Dinh didn’t fear for his own safety. He had commanded up and down the country—from the lowlands of the Delta to the highlands along the Laotian border. But this day was different: he was defending his home turf; the city where he lived with his wife Mai and their three children, Khoa, Lili, and Hang.
Mai left their home at dawn that morning with their children and one small valise of personal effects. Her mission was to escape Saigon—to leave forever their Vietnam homeland—by reaching a US Navy transport ship anchored in the South China Sea. It took hours for her driver to reach the Saigon River wharf, dodging crowds of panicked people streaming into the city from the outlying areas where the NVA had already surged through.
Mai could see that the “Jefferson City” cargo scow already listed dangerously to port from an overwhelming hoard of would be refugees. But there was no alternative. Mai told her driver to wait with the engine running. She battled her way through the non-stop bedlam, towing her three children—their arms locked in a daisy chain—behind. At the boarding ramp, she managed to wave an official looking sheet of paper in front of one of the sentries who signaled her forward. Turning to her eldest son, she scolded him in her sternest voice: “get on board and hold onto each other. Whatever you do, do not let go of each other. I will be back with father.”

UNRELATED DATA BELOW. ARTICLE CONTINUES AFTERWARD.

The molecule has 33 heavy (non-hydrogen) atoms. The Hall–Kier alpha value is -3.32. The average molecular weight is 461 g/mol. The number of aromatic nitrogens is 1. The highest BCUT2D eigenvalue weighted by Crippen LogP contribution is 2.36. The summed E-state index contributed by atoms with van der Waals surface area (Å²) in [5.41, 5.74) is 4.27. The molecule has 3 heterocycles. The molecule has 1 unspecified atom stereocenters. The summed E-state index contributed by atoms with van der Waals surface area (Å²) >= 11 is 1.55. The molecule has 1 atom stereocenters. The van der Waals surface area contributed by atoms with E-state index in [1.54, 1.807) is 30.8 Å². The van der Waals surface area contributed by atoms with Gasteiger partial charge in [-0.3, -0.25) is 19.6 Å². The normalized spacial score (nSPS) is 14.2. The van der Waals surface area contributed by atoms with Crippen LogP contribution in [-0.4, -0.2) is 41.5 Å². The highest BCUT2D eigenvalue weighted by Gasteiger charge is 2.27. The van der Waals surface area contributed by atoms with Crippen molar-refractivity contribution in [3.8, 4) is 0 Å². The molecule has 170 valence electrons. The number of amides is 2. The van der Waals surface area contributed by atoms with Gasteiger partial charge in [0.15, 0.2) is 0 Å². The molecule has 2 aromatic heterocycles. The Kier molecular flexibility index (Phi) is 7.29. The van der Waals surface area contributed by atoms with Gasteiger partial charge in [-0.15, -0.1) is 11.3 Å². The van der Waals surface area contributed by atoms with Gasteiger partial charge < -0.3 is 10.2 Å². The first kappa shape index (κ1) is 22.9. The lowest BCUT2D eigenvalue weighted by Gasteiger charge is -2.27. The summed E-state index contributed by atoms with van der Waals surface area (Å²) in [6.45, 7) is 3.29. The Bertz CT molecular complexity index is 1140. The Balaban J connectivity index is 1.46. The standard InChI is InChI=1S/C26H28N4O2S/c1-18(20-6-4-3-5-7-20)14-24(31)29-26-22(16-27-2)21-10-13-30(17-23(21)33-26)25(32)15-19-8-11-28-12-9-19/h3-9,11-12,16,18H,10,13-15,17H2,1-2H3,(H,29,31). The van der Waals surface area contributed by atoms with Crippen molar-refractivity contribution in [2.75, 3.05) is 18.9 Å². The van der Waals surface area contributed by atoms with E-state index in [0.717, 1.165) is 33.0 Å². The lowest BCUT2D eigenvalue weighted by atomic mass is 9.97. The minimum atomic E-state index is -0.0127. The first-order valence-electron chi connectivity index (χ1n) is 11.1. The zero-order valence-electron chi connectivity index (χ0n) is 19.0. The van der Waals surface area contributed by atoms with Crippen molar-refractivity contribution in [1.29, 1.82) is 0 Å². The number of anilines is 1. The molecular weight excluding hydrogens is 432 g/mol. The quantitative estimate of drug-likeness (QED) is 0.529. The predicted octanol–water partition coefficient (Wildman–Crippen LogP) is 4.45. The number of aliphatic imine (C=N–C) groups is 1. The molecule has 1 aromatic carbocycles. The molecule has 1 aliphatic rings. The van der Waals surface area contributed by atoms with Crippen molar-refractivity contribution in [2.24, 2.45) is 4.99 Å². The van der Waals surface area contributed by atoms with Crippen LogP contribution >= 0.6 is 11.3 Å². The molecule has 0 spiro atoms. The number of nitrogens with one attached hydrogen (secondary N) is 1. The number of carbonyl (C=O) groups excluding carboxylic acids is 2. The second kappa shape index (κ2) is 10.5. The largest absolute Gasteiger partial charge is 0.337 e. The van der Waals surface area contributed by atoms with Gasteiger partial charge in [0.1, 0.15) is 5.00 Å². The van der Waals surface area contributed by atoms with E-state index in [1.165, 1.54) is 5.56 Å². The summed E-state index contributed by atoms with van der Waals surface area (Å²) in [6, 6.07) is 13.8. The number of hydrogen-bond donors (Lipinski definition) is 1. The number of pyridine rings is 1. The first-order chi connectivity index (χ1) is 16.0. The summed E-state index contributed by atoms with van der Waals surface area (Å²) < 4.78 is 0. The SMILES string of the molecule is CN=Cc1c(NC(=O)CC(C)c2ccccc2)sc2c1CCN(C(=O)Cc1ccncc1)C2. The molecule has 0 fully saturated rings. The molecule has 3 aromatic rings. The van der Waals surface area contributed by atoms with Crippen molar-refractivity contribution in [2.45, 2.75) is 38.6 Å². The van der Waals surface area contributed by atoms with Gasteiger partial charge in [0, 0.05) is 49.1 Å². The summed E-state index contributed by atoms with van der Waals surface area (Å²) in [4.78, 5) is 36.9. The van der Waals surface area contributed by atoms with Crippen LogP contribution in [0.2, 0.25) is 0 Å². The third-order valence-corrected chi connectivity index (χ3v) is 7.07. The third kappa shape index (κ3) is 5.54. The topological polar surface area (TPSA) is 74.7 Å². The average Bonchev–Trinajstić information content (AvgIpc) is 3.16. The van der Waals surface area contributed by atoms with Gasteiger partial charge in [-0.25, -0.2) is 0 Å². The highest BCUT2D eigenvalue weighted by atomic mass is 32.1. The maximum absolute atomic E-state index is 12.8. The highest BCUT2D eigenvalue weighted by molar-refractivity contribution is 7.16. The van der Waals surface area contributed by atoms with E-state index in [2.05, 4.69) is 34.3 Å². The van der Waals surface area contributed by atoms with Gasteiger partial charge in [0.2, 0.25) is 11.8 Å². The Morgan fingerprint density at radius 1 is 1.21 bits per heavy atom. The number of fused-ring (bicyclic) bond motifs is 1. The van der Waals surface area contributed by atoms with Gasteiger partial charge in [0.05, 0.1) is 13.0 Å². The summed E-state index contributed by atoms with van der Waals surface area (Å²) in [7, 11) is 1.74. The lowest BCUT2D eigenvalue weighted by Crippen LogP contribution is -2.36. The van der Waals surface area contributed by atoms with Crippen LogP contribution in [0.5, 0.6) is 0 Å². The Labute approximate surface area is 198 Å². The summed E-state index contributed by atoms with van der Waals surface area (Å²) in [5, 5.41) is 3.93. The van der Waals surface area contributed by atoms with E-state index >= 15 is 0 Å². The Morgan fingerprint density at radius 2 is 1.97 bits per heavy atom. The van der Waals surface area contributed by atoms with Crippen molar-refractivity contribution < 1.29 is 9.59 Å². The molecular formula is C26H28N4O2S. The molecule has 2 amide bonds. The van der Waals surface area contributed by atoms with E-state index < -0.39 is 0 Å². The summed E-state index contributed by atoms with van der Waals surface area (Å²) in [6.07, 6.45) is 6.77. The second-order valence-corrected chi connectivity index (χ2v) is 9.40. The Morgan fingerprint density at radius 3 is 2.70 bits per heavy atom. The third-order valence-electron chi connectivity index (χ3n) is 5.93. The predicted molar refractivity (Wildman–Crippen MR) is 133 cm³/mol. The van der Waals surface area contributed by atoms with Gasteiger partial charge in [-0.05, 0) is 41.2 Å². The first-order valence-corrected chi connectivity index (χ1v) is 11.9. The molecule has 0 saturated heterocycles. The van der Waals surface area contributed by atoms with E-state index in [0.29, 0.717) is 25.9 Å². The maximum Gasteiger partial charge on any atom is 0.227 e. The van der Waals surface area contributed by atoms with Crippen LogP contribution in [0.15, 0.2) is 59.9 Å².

Without so much as a sentimental hug, Mai left the ship, shouting and shoving her way back to the Toyota. She ordered her driver to head for the Royal Sports Club. The driver glanced back at her in disbelief. Mai silenced him with her command to hurry: “Di di mau.”
It was now 10am. Dinh and his men listened stoically to a nationwide radio address broadcast by South Vietnam’s interim president, General Duong Van Minh. The rest of the South Vietnam government had fled the country the during the night.
“To avoid further bloodshed, to prevent countrymen from continuing to kill and maim fellow countrymen, the government of the Republic of Vietnam has surrendered,” the General said. “Lay down your weapons. It is done.”
Col. Bui Tin of the North Vietnamese People’s Army of Vietnam then took the microphone from General Minh, just as he had accepted his surrender moments earlier. Addressing both the people and the solders of South Vietnam he said, “You have nothing to fear. Between Vietnamese there are no victors and no vanquished. Only the Americans have been beaten. If you are patriots, consider this a moment of joy. The war for our country is over.”
Only days before, Dinh’s battalion fought a courageous battle at Xuan Loc, a strategic hamlet east of Saigon, destroying three North Vietnamese divisions in the process. But the NVA were relentless. Dinh’s forces sustained nearly 50 per cent casualties. When they ran out of tactical air support they were ordered to abandon Xuan Loc to the communists and retreat to the center of Saigon for a last stand.